a20 February 2014

Chichen Itza - New Wonder of the World

Chichen Itza - huge market or beautiful ruins?

Pyramid of Chichen Itza - ruins of the Mayan city from around 5th century AD - was named one of the New Seven Wonders of the World in 2007 (the other ones are eg. Roman Colosseum or Great Wall of China). Most of the people think that Chichen Itza is the biggest pyramid in the city. But in fact this pyramid is named differently - it's Temple of Kukulkan. Kukulkan himself, who was depicted as a feathered serpent, was a god who created the world according to Mayas' beliefs. I will write about the pyramid a bit more in future posts as it's very interesting on its own as Mayas mastered optical and sound illusions which they used to great extent when building this very temple.

Unfortunately there are some drawbacks of it being one of the seven wonders. With the title, came masses of tourists (around 1.2 million each year at the moment). And following them a lot of local vendors. Those Maya people (who are descendants of those who build the city) sell all sort of goods and souvenirs (like t-shirts, Mayan masks, calendars or some sort of whistle producing jaguar growling). Although I understand they make a living this way it's sad that they sell their goods inside the park (and not outside as you could expect). Wandering through Chichen Itza therefore resembles walking through a huge market where every single vendor sells exactly the same goods. You don't feel the spirit of the past that much there. And most of these goods aren't produced in Mexico at all. The guide which showed me around Chichen Itza mentioned that the park tries to fight with the vendors by kicking them outside... but they return every time. I wonder if it won't be possible to stop fighting and live in symbiosis instead. Why not to turn those vendors into artists, performers who would look and behave like ancient Mayas? This way the place would be free of rubbish and it would feel like in the past.

What's more it's not possible to shoot sunsets or sunrises there as the park opens quite late (a few hours sunrise) and closes rather early (4 PM if I recall correctly). That's why I was shooting it in the middle of the day (in fact it was around 3 PM so the light wasn't that terrible but still far from what I would like). And the tripods aren't allowed there to make it even more difficult for photographers. I tried to use tripod on the other ruins site in Mexico (Ek Balam) but I was told it's not allowed there. Reason I heard was "it's too professional". I only had Sony NEX-6 with me (expect the full review soon) so I wonder how they would react to me trying to use large 5D MK III with 70-300 L lens (which is quite huge and white what gives it this very professional look that seem to attract attention of guards all over the world...). I will probably never understand what's wrong in taking professional looking photos. If I upload them later on my blog and numerous social media isn't it free marketing that parks, museums and palaces get? Apparently they don't agree on my point of view unfortunately...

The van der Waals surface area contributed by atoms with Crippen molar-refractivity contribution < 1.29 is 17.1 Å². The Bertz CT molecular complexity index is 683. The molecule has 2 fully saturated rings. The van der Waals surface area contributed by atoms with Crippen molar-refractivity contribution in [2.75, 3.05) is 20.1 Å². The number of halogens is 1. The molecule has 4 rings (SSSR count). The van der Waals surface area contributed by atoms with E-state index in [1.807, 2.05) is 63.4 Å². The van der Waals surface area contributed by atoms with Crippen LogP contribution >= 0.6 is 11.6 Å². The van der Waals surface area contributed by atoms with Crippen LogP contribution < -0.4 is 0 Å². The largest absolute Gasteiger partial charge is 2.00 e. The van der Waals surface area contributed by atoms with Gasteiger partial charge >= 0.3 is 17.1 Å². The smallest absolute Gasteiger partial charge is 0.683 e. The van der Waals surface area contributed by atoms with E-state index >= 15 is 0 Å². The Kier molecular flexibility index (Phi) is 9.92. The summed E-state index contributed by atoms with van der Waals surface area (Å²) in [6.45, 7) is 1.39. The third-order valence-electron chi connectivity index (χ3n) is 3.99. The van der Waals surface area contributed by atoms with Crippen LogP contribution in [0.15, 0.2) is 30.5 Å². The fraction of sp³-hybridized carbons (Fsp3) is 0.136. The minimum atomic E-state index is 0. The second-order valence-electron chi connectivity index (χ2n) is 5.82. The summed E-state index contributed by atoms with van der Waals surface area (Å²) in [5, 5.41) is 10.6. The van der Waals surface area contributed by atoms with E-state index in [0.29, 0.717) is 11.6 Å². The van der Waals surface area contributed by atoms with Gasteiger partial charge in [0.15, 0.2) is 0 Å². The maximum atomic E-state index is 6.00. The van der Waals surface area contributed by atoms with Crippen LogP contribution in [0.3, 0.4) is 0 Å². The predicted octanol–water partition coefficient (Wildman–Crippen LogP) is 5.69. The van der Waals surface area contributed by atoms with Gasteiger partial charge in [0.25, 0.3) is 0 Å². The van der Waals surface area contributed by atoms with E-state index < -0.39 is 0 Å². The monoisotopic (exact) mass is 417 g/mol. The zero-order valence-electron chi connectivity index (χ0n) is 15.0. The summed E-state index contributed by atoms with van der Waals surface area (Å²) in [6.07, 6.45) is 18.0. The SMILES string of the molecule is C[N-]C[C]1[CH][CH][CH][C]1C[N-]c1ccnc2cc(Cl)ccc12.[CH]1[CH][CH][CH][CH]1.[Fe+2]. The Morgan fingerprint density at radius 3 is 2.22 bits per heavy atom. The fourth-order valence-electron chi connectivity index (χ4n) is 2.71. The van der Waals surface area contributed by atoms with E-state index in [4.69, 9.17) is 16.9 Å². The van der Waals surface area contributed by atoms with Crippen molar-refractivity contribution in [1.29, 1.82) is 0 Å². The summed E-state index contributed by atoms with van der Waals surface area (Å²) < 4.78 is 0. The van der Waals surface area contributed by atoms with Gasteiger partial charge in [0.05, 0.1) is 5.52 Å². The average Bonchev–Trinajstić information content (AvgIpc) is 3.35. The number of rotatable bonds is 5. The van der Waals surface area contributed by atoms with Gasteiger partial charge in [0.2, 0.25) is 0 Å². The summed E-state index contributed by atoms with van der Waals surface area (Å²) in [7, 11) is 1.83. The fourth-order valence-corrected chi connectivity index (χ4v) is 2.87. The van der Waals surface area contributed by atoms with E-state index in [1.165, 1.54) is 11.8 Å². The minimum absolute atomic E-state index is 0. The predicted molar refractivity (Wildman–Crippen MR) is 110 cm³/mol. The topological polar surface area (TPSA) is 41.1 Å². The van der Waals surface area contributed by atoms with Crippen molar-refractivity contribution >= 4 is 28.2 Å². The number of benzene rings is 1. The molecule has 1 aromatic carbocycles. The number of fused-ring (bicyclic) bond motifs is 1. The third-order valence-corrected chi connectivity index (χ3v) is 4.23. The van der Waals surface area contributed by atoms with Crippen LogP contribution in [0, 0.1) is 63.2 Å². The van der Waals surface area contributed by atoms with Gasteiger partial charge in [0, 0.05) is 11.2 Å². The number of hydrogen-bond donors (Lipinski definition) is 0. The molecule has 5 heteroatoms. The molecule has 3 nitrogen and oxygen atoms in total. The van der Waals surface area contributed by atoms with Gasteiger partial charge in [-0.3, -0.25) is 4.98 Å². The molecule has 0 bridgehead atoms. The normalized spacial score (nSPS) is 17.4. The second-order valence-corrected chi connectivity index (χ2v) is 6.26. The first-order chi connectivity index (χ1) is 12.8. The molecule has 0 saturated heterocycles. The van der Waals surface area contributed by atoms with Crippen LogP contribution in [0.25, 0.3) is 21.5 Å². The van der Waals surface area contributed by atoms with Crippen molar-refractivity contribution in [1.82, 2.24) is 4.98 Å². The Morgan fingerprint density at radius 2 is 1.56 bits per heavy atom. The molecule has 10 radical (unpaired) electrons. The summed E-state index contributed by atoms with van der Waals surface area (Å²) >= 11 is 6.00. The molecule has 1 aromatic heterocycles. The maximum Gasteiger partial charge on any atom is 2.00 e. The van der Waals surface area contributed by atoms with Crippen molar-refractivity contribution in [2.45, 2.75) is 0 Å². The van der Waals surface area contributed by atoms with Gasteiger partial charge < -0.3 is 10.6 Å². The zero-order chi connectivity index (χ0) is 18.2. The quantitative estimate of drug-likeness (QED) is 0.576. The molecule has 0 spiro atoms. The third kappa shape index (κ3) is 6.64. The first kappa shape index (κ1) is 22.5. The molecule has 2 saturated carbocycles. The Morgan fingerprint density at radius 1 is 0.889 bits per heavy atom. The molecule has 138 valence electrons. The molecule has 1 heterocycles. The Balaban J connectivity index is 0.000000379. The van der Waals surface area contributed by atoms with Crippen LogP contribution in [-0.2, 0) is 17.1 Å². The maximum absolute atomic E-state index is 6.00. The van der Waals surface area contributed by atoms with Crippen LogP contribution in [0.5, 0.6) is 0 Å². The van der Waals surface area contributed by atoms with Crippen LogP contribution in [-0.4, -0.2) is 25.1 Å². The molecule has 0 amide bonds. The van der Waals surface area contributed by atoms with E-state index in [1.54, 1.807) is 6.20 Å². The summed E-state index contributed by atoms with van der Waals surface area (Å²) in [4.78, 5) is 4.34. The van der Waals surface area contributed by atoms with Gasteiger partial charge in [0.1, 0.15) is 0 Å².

Daily photo - Ruins in Chichen Itza

In the high dynamic range photo below you will see some of the ruins that can be found in Chichen Itza. It's quite difficult to have tourists-free photo there as mentioned in the earlier paragraph but I somehow managed to do that although I needed to walk for a while, waiting patiently for a good moment. I took only 3 exposures here at 2 EV spacing. Additionally I used circular polarizing filter to boost colours saturation a little bit.
Ruins in Chichen Itza

Finally some EXIF information:
Technical details:
Camera: Sony NEX-6
Lens: Sony 10-18 f/4
Focal length: 16 mm
Aperture: f/7.1
Exposure time: 1/60 s ("middle" exposure)
ISO: 100
Number of exposures: 3
E.V. Step: 2.0
Flash used: no
Tripod: no
Filters: circular polarizing filter
Technique: HDR, tone-mapping, luminosity masks
Software: Photomatix Pro 5 (Contrast Optimizer), Lightroom 5.0, Photoshop CC, Topaz Clarity, Topaz Detail

Where was this photo taken:

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